Chacha Nehru is in news again. The critics of the present NDA government have been vociferous in their condemnation that this government not only refuses to acknowledge the contribution that Nehru made to this country but also wants to undermine his legacy. According to them, the biggest Nehruvian legacy has been the survival of India as a democracy. Critics of Nehru, on the other hand, argue that Nehru’s contribution to democracy in this country has been overemphasised.
Speaking recently in parliament, the Prime Minister stated, ‘Loktantra Congress ya Nehru ji ki den nahi hai, Loktantra hamari ragon mein hai, hamari parampara mein hai.’ (Democracy is not a gift (to this country) by Nehru or the Congress. Democracy is in our blood, our traditions). So where does the truth lie?
I would argue that while Nehru significantly contributed to strengthening Indian democracy and that that his tendencies were basically democratic, yet attributing the survival of democracy in this country only to his legacy would qualify as hyperbole. Lest we forget, Nehru also betrayed significant anti-democratic or authoritarian tendencies.
Here are a few examples:
First, let us have a look as to how he forced his way to become the PM of the country, post-Independence. Nehru was not the unanimous choice for the job of the President of the Congress in 1946. The President of the Congress who was to be elected by the Pradesh Congress Committees (PCCs) would have subsequently become PM of India after independence. 12 of the 15 PCCs wanted Patel as President while 3 PCCs abstained from naming anyone. It was only at the insistence of Mahatma Gandhi that Patel backed out from the race, paving the way for Nehru to become President of the Congress and subsequently the PM of India. Not only had Nehru made it clear to the Mahatma that he coveted the post but had also made it clear that he would not serve as deputy to anyone. In his book “Nehru: A political biography”, Michael Brecher wrote, ‘If Gandhi had not intervened, Patel would have been the first Premier of India, in 1946-47’. Is it democratic to get popular opinion overturned by bringing Mahatma’s moral pressure to bear on one’s opponents?
Second, while there is no denying the fact that Nehru attended Parliament regularly and took active part in parliamentary debates, he also used constitutional provisions to, at times, bypass parliament. One such provision was ruling through Ordinances. Article 123 of the constitution allows the executive to issue ordinances when either house of parliament is not in session but it should be resorted to only when circumstances dictate that immediate action is warranted. Promulgation of ordinance as a matter of routine to avoid seeking timely parliamentary approval is neither good governance nor a very democratic practice. Lately, President Pranab Mukherji had voiced his concern about the repeated promulgation of the Land Acquisition Ordinance by the present Government. Shubhankar Dam in his book ‘Presidential Legislation in India: The Law and Practice of Ordinances’ writes that the practice of promulgating Ordinances had become so commonplace under Nehru that the first speaker of India G.V. Mavalankar had written to Nehru warning that ‘the house carries a sense of being ignored and the Central Secretariat, perhaps, gets into the habit of slackness,’ neither of which ‘was conducive to the development of the best parliamentary traditions.’ Nehru, however dismissed his warning. Three ordinances were issued by his government on the very first day of the promulgation of the Constitution i.e. 26 January 1950. During his tenure (till 1964), Nehru government issued 102 ordinances, thus setting the tone for and providing justifications for future governments. Dam’s research shows that during the period 1952 to 2009, different governments brought 177 ordinances either 15 days before the commencement of a legislative session or within 15 days of the end of the legislative session. Not a very great democratic legacy to leave behind!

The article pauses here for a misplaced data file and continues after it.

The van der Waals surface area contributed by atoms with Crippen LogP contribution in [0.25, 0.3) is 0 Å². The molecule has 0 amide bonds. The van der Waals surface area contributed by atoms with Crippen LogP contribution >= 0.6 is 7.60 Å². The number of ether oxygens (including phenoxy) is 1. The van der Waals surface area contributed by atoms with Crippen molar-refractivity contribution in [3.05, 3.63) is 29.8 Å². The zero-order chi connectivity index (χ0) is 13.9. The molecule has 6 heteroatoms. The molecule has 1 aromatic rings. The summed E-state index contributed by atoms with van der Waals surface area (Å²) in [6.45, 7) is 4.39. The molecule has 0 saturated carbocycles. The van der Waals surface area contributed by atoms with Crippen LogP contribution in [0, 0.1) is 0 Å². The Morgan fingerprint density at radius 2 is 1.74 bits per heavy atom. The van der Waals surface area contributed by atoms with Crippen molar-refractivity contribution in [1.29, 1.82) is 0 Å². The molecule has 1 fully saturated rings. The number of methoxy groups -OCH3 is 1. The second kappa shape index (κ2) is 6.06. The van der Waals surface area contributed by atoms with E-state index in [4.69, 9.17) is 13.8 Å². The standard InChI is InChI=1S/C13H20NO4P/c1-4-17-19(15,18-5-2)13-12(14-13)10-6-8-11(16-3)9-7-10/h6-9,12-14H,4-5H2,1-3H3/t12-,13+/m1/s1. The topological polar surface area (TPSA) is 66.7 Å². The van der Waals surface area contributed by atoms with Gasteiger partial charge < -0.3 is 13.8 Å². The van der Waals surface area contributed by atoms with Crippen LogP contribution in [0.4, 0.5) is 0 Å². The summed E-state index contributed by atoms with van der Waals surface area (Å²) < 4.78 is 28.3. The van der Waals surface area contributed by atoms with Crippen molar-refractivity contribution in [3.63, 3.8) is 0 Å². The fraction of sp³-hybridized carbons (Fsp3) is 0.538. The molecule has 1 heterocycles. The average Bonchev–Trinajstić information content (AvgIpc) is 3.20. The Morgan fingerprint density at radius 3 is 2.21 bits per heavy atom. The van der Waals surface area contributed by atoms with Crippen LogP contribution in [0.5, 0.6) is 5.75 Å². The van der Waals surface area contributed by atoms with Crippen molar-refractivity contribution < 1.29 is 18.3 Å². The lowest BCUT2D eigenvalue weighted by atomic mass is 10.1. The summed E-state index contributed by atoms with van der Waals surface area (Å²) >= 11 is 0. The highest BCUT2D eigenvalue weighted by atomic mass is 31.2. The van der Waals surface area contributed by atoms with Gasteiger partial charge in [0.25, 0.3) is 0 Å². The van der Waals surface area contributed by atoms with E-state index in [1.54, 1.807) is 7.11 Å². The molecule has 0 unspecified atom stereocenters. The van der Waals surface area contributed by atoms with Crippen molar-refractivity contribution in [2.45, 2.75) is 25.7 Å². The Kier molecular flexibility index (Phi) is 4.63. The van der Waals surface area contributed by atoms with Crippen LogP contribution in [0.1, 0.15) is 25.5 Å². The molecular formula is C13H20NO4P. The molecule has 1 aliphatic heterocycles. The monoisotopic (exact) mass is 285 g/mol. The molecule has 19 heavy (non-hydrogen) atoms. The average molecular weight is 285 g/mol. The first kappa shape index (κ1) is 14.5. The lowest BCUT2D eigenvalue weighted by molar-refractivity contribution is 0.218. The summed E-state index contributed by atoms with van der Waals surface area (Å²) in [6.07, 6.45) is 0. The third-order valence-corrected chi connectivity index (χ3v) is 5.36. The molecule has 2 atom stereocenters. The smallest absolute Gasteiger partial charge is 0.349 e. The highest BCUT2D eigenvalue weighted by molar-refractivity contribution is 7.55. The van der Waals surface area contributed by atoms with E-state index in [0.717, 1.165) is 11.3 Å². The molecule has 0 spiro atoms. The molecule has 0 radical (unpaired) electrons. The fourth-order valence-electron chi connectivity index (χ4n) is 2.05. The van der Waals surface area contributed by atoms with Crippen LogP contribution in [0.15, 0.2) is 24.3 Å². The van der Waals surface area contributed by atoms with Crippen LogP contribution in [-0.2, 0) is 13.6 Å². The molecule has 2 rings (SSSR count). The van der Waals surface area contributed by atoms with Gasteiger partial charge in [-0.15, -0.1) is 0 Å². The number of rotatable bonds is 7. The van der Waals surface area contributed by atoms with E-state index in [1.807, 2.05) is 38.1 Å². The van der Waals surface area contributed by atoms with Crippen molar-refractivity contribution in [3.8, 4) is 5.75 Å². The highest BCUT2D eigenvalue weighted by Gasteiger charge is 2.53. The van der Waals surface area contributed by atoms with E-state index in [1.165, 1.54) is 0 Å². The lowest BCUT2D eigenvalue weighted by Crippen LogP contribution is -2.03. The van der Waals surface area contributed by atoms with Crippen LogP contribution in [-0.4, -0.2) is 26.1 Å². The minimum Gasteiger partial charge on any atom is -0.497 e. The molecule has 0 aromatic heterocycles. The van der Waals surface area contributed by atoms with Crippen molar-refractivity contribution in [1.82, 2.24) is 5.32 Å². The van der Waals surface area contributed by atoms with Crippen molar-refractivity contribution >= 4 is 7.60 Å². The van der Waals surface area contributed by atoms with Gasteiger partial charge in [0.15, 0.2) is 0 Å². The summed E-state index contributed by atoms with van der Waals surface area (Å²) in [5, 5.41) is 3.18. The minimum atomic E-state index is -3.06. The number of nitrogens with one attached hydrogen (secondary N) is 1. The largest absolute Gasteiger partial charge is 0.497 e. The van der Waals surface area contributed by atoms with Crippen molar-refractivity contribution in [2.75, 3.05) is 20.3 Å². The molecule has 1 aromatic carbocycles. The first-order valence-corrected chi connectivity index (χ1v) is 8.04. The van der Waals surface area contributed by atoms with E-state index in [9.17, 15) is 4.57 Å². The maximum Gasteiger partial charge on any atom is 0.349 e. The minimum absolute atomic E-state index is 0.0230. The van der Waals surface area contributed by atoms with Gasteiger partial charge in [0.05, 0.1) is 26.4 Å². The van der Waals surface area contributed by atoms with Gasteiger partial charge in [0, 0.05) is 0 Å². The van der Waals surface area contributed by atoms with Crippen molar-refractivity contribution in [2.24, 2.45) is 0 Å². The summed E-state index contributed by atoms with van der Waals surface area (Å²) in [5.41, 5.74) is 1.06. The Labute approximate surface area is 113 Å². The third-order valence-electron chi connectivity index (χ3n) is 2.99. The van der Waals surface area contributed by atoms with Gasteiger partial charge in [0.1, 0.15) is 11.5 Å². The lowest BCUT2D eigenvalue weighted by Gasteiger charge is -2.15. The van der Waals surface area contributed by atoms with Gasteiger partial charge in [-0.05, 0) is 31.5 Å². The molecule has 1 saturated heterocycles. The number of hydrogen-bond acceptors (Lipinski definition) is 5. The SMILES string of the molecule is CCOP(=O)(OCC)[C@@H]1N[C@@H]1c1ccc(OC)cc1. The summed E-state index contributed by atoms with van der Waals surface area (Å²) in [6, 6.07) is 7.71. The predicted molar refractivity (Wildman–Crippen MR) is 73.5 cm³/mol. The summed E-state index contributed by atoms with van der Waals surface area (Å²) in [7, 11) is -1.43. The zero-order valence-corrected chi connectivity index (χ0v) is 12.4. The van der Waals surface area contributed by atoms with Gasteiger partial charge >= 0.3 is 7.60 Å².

Third, the undemocratic practice of misusing Article 356 by the Central Government to destabilize governments not to their liking started during Nehru’s term. In his tenure as PM, Nehru used Article 356 eight times to dismiss elected state governments. Nehru dismissed the Gopi Chanda Bhargav government in Punjab even though he enjoyed the majority in the house. In 1954, he dismissed the Andhra Pradesh Government on the specious plea that the AP government was about to be taken over by the Communists. Similarly, in 1959, the first elected non-congress government in Kerala was dismissed by the Centre even though it enjoyed the majority in the legislature. The Governors had become instruments in the hands of the Centre with Granville Austin writing that the Congress had “blended its interests with questionable national needs to take over a state government”. This abominable tradition was carried on by the future governments with his daughter Mrs Gandhi, imposing President’s rule 50 times, Rajiv Gandhi imposing it 6 times, PV Narsimha Rao 11 times and Dr. Manmohan Singh 12 times.